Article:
The management of Modbus TCP clients has been replaced by management of an Hilscher cifX board.
The user program also differs from that available in the main project.

This one extends the main project by adding the binding to the Hilscher cifX Device Driver API and related examples.

This project extends the main one with some of my experiments which may found a place in the main project. This should probably not be here.

The following figure shows the tree structure of these projects.

Dashed arrows represent relationships "with".

These relationships exist between a project that uses the services of another, those of a library as libmodbus or GtkAda for example.

The solid arrows indicate a project extension. As already mentioned upstream, it means that we add or replace files.

The "a4a.gpr" / "a4a_gui.gpr" case is a bit particular. We probably should have considered the second as an extension of the former. However, this would have further complicated the following schemes and directories to a tenuous benefit.

A4A CLI Projects
Figure 1. A4A CLI Projects tree

The following projects are for GUI (Graphic User Interface) applications.

This is the main project file with a graphic user interface.

This project file of application example 1 extend main project "a4a_gui.gpr".
It is same application "app1" but with a graphical interface.

This project file of the simulation application for application example 1 extends the main project "a4a_gui.gpr".
It is same application "app1simu" but with a graphical interface.

It is the project file of application example 2 with GUI, it extends main project "a4a_gui_hilscherx.gpr".

This one extends the main project by adding the GUI and the binding to the Hilscher cifX Device Driver API and related examples.

A4A GUI Projects
Figure 2. A4A GUI Projects tree

7. Design

The purpose of this chapter is to document what is implemented, how it is and why.

7.1. General Architecture

The diagram below shows the general architecture of "Ada for Automation".

A4A General Architecture
Figure 3. A4A General Architecture

It wants to be self-explanatory. Chapter Design is supposed to provide a detailed explanation.

A console application is defined as default

Of course, it is entirely possible to create an application with a graphical interface, for example with GtkAda, or an application with web interface with Ada Web Server (AWS).

It’s so possible that it is already available for the GUI and on the "roadmap" for AWS. ;-)

7.2. Applications

7.2.1. Console application

A console application is an executable that has a command line interface.

The command line interface is a bit frustrating but has advantages:

  • your application does not require any hardware (screen, keyboard, mouse) or additional libraries, it’s perfect if you install the CPU that executes it in a cabinet or an electrical box,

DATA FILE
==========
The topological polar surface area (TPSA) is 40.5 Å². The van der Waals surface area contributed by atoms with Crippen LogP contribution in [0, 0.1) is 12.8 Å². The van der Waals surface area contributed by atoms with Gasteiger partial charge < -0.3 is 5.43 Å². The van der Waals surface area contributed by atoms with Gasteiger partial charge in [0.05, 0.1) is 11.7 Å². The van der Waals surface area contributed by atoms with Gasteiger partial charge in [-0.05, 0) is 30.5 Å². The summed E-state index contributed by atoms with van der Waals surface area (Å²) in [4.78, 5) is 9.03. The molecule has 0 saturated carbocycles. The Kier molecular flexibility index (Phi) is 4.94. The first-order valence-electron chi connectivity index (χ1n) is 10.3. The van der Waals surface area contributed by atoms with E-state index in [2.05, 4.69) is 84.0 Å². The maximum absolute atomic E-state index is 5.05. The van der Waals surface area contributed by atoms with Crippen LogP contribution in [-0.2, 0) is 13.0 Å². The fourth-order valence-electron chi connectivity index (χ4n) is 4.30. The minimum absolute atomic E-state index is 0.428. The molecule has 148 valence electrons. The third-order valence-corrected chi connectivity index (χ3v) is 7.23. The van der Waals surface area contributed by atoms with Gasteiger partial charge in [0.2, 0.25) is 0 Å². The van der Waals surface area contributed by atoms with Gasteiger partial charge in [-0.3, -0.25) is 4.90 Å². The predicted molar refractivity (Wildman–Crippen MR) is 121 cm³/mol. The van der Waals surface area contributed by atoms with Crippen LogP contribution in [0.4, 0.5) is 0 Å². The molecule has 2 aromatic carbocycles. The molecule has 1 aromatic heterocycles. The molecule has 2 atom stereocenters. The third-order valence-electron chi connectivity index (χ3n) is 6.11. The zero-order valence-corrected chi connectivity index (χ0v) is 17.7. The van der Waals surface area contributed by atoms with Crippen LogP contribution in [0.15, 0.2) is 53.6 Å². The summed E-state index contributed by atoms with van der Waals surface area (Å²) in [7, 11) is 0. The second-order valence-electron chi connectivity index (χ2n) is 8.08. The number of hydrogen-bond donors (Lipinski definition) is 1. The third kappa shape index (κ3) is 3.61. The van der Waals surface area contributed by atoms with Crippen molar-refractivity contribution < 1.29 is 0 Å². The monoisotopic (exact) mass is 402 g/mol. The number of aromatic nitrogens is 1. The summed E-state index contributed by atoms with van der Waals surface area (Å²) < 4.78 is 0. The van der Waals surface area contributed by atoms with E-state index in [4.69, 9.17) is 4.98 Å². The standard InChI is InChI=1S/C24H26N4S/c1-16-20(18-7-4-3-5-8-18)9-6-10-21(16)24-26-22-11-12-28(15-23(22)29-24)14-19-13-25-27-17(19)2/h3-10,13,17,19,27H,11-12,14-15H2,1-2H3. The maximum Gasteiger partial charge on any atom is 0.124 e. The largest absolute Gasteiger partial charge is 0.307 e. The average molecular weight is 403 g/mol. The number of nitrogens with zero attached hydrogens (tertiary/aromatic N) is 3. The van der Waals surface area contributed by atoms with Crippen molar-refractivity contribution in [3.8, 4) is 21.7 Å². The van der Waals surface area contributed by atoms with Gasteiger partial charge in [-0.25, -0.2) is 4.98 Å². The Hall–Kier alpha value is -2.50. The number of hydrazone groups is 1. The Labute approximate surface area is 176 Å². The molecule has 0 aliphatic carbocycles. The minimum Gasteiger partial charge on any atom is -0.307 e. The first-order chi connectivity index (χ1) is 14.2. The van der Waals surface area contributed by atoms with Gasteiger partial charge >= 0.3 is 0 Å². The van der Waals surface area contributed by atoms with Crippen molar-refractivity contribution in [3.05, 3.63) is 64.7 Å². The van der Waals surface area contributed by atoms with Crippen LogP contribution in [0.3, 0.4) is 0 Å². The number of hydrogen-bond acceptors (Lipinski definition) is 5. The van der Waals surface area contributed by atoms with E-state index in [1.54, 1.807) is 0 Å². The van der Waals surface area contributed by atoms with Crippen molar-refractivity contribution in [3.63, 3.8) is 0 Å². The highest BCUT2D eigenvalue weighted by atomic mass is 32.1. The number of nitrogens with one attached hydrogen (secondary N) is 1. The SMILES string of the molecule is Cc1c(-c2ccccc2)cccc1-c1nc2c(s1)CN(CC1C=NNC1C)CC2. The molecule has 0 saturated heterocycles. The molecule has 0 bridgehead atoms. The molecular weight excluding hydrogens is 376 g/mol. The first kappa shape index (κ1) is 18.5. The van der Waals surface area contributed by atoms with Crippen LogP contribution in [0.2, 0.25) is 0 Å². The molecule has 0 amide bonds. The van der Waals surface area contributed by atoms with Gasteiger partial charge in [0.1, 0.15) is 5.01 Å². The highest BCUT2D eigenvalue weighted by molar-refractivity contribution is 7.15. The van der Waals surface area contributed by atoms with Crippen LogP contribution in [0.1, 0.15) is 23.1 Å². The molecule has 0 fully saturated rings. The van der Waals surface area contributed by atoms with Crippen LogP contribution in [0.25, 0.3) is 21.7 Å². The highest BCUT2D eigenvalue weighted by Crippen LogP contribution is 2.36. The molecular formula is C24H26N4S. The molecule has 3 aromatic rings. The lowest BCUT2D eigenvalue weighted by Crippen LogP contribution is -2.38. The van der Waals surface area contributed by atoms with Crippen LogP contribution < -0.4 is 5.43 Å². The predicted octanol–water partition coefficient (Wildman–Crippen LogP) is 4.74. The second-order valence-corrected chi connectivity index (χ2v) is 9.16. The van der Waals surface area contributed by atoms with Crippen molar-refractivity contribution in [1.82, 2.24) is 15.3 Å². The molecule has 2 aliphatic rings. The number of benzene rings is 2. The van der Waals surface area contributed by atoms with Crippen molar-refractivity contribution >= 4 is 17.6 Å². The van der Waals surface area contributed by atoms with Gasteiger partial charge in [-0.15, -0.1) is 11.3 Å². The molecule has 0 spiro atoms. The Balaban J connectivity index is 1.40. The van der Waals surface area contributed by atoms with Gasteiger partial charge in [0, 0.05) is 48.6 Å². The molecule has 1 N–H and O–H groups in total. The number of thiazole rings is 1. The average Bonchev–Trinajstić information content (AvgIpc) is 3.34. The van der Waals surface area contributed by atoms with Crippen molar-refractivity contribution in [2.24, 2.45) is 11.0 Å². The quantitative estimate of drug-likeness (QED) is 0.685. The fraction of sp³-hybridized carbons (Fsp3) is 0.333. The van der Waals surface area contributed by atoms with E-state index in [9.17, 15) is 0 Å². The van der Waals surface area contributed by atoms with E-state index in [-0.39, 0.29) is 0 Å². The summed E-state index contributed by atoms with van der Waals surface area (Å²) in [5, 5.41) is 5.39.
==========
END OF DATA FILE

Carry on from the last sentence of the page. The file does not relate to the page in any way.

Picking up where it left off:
• it is less heavy, on small configuration it counts,

  • and it is more simple, which is an important advantage when you start.

This console application has its starting point in the "A4A_Console_Main" procedure. This is the main function that will create the different tasks which contribute to make the necessary actions to your control - command.

The following sequence diagram shows the main function "A4A_Console_Main" create, start and monitor the application tasks.

The main task "Main_Task" will manage others such as Modbus TCP server and clients.

A4A Command Line Application
Figure 4. A4A Command Line Application

7.2.2. Application with Graphical User Interface

It allows a user - application interaction much richer and faster handling.

It is available both under Linux as on Windows ® because it uses the Ada binding for the GTK + library, GtkAda, this with the same Ada source.

This application with HMI (or GUI) has its starting point in the procedure "A4A_GUI_Main".

The main function of the application with GUI differs from the one of the console application:

  • there is no task to manage the Ctrl+C signal, task "Sig_Handler", since there is a "Quit" button,

  • it starts the graphical interface which have a loop to manage keyboard and mouse events,

  • it is the UI that monitors the tasks, watchdog, status visualization, start / stop … and this periodically.

Below some screenshots with Microsoft Windows 7 ® and Debian Wheezy with the Gnome desktop environment are presented to illustrate the point.

For now, the graphics application continues to write in the window from which it is started. It is relatively verbose, it is possible of course to make it less talkative by changing the level of log messages, it is teaching by default.

A4A App1 Logs in Microsoft Windows 7(R)
Figure 5. A4A App1 Logs in Microsoft Windows 7®
A4A App1 Logs in Debian Wheezy
Figure 6. A4A App1 Logs in Debian Wheezy

In Linux, the command "tee" is used to redirect the screen output to a file, the screen output is displayed simultaneously as recorded.

The standard graphical interface includes a button bar at the top and tabs.

In the top bar there are buttons:

  • Quit: the equivalent of Ctrl + C available in the command line application that allows you to exit the application properly.

  • Stop: stops processing the user program. This does not interrupt the communication tasks which thus continue to run. The outputs are set to 0, however.

  • Start: starts processing the user program.

Activation of these commands display a confirmation dialog.

The action "Close Window" is equivalent to the "Quit" button as expected.

The indicator "Application status" remains desperately green point, it is not yet animated. Indeed, there is no consensus on how to display the status or what it covers as meaning.

The tabs are:

  • the identity of the application,

  • the general state of it,

  • the status of Modbus TCP server,

  • the status of Modbus TCP clients, for applications having some,